Configuring Industrial Air Cleaner Equipment*

A critical step is to configure the commercial ventilation systems and equipment. The distance from the source(s) to the collector is key. Will one collector serve multiple hoods? If so, duct losses will increase, and the airflow required for efficient collection will rise.

The capture velocities required to collect the material, and the sizing of the commercial ventilation system's ducts transporting the material, relate to the development of static pressure, the airflow required with the proper horsepower to achieve proper draw. This is the most critical calculation when configuring industrial ventilation equipment, and the single most important reason why filtration is generally not a simple do-it-yourself project that you can do with just an industrial ventilation guide book.

The annual Industrial Ventilation Conference has a course that covers hood design, hood sizing and its relation to ductwork, the conversion of velocity pressure to CFM, and other factors. Many community colleges have similar programs. Probably the best industrial ventilation systems guide book in the industry is the Industrial Ventilation manual. It can be obtained by attending the conference or through the American Conference of Governmental Industrial Hygienists in Cincinnati, OH.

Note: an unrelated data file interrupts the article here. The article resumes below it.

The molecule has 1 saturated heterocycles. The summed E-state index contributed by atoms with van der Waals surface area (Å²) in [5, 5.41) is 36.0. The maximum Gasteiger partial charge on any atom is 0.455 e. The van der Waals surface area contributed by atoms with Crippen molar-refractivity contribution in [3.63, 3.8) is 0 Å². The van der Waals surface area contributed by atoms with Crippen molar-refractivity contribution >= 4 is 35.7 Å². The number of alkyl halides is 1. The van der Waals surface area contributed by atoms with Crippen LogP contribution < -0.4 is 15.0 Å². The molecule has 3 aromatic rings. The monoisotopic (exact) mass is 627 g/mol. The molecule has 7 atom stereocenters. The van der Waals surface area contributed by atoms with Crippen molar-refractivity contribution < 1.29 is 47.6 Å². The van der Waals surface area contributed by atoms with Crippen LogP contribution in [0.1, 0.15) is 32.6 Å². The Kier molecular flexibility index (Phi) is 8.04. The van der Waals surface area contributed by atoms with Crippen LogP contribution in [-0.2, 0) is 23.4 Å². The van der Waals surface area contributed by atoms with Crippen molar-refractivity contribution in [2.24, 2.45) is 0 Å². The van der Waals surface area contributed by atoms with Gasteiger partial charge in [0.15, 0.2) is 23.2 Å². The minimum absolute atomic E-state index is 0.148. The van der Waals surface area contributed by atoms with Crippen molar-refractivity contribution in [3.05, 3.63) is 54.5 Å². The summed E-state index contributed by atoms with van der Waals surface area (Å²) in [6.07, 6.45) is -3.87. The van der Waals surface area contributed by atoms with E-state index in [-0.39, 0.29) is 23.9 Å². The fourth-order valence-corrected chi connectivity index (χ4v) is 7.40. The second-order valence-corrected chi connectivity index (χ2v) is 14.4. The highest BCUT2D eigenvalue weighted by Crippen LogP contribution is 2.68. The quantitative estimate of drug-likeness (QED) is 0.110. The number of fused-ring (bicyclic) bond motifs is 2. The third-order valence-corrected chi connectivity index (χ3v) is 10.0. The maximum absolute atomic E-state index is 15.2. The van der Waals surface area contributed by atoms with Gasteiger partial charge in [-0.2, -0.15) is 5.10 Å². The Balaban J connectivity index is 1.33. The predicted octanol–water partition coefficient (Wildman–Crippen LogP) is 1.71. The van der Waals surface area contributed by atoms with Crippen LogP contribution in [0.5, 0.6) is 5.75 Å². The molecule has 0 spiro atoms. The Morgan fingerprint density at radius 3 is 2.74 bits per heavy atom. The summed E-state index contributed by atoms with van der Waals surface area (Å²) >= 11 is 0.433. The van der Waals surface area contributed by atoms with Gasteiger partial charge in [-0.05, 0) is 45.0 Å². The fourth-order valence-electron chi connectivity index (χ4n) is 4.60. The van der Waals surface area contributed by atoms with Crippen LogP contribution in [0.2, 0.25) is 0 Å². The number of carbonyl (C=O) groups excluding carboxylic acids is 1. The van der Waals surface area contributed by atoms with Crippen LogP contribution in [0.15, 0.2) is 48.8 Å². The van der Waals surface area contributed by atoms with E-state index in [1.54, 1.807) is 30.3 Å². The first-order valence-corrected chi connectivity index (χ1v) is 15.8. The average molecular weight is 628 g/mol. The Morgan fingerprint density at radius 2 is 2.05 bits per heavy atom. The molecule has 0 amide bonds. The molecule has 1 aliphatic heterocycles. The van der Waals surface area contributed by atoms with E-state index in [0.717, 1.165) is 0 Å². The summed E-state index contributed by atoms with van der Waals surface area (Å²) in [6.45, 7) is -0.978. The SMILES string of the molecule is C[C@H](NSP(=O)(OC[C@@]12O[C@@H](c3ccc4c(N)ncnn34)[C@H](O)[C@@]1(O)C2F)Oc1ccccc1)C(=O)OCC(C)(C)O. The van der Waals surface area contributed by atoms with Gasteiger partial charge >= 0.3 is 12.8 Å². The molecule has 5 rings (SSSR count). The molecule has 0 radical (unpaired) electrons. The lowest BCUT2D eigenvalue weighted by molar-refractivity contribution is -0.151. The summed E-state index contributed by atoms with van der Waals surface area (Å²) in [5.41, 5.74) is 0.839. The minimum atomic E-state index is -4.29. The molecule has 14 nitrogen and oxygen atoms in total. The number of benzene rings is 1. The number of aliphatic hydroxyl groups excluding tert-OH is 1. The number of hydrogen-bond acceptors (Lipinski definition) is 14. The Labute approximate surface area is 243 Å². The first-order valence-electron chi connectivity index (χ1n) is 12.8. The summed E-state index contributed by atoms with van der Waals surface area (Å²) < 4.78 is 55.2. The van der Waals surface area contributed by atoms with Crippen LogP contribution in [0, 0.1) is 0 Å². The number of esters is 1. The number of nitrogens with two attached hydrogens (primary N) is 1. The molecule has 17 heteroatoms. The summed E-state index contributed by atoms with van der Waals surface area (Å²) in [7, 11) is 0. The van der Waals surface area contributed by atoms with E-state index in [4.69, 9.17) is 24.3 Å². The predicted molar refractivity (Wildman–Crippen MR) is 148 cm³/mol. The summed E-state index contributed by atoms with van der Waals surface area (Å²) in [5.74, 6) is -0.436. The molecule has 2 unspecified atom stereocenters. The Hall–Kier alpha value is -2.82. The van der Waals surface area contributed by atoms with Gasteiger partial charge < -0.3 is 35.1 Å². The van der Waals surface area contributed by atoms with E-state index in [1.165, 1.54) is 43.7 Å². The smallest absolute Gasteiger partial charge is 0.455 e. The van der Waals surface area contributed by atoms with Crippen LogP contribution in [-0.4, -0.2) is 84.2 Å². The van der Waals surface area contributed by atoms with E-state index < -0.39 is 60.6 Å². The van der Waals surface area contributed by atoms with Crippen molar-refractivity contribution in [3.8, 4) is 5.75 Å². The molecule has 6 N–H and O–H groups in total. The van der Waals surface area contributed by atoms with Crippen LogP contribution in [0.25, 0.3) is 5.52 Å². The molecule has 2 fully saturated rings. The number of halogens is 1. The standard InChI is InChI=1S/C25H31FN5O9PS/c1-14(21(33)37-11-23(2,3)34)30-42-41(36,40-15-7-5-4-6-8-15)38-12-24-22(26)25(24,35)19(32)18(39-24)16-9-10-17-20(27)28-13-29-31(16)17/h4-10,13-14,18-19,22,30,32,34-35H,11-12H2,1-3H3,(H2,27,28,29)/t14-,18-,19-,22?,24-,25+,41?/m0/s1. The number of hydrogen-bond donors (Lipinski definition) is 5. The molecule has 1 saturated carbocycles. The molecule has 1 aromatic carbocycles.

It was recommended earlier that shops consider the future requirements of their commercial ventilation systems right from the start. The reason is that any addition of commercial ventilation equipment, or increase in the distance between system components, necessitates revision of the design. Systems designed with a fan operating at a given RPM will produce a given cfm against a given static pressure. Change any element of this equation and you change everything else. The airflow required to achieve a given result rises or falls based on static pressure which, in turn, is based on the length and diameters of the ductwork and the size of the hoods.

*Phil Weber, Welding Processes Pose Tough Challenge for Fume Filtration, (Welding Design and Fabrication) 9/03

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